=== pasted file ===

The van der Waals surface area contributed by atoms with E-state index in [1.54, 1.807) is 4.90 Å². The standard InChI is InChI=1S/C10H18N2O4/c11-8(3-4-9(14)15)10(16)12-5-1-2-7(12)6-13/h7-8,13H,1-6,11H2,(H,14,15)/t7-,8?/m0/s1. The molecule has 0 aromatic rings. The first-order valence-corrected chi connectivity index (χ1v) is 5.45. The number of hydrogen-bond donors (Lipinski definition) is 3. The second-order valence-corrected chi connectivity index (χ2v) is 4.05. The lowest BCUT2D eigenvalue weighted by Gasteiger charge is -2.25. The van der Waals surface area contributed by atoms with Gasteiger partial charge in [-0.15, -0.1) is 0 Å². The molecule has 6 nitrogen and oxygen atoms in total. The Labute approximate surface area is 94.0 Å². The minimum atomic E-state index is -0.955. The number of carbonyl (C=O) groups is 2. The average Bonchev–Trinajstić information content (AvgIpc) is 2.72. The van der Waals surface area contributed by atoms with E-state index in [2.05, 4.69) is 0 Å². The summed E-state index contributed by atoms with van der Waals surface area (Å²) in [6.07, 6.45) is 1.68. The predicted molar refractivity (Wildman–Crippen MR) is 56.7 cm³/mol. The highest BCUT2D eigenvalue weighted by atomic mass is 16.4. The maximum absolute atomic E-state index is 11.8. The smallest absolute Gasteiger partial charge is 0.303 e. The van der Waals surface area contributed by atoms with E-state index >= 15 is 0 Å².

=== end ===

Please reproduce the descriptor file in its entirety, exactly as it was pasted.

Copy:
The van der Waals surface area contributed by atoms with E-state index in [1.54, 1.807) is 4.90 Å². The standard InChI is InChI=1S/C10H18N2O4/c11-8(3-4-9(14)15)10(16)12-5-1-2-7(12)6-13/h7-8,13H,1-6,11H2,(H,14,15)/t7-,8?/m0/s1. The molecule has 0 aromatic rings. The first-order valence-corrected chi connectivity index (χ1v) is 5.45. The number of hydrogen-bond donors (Lipinski definition) is 3. The second-order valence-corrected chi connectivity index (χ2v) is 4.05. The lowest BCUT2D eigenvalue weighted by Gasteiger charge is -2.25. The van der Waals surface area contributed by atoms with Gasteiger partial charge in [-0.15, -0.1) is 0 Å². The molecule has 6 nitrogen and oxygen atoms in total. The Labute approximate surface area is 94.0 Å². The minimum atomic E-state index is -0.955. The number of carbonyl (C=O) groups is 2. The average Bonchev–Trinajstić information content (AvgIpc) is 2.72. The van der Waals surface area contributed by atoms with E-state index in [2.05, 4.69) is 0 Å². The summed E-state index contributed by atoms with van der Waals surface area (Å²) in [6.07, 6.45) is 1.68. The predicted molar refractivity (Wildman–Crippen MR) is 56.7 cm³/mol. The highest BCUT2D eigenvalue weighted by atomic mass is 16.4. The maximum absolute atomic E-state index is 11.8. The smallest absolute Gasteiger partial charge is 0.303 e. The van der Waals surface area contributed by atoms with E-state index >= 15 is 0 Å².